A Welcome Proposal

Hamptons Editorial

One of the biggest mistake planners and policymakers made on the East End decades ago was to make it virtually impossible for developers to build apartments.

Sure, the intention was good: Nobody wanted to see rows of apartment buildings crowding the sides of roads or lining the beaches. And reducing the potential population density meant, theoretically, at least, that what development there would be would have fewer negative impacts on the environment and less demand on other government services, including schools.

The problem with that once rosy scenario is that nobody foresaw the rapid escalation in real estate values that now make it virtually impossible to find a starter home for less than $750,000 (if you can find one) and is driving people from the East End.

East Hampton Town has fared better than Southampton in its efforts to answer the growing need for affordable housing, with different initiatives scattered from Montauk to the edge of Sag Harbor.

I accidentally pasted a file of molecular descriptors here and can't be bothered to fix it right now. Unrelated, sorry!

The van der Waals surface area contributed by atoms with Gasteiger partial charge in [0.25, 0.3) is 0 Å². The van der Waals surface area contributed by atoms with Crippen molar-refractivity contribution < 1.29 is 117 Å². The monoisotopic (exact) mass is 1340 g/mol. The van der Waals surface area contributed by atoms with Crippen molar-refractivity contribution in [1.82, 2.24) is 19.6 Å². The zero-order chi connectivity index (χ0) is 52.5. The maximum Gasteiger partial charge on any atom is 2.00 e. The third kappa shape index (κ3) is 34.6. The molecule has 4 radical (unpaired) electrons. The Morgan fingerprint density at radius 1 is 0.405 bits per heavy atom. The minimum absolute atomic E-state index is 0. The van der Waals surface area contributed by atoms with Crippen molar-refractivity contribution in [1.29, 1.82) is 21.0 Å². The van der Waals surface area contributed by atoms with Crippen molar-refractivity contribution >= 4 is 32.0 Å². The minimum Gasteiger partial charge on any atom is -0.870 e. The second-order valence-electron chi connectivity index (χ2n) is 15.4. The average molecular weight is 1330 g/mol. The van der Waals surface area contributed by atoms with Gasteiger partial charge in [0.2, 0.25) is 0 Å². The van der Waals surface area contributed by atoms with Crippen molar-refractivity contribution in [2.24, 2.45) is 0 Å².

In Southampton, where larger scale projects have often resulted in neighborhood opposition, the focus has shifted to smaller developments and tweaking the existing zoning code to make it easier for some homeowners to create accessory apartments.

That’s why the plan, unveiled two weeks ago by the nonprofit Concern for Independent Living, Inc., to develop as many as 60 affordable apartments on a site next to the Southampton Full Gospel Church is so welcome.

The proposal calls for a mix of one-and two-bedroom apartments that would truly be priced at affordable levels — ranging from $550 to $1200 — with 25 percent of the units set aside for veterans.

The sole drawback, it seems, is the location along County Road 39, one of the busiest stretches of highway east of the Shinnecock Canal. That means access to the site would most likely need to be from the rear of the property. Initial plans call for a road to connect to first Seasons Lane and then Hillcrest Terrace before entering North Sea Road, a bit south of County Road 39.

That’s a small inconvenience for a project that could provide homes to 60 more of our neighbors and friends.

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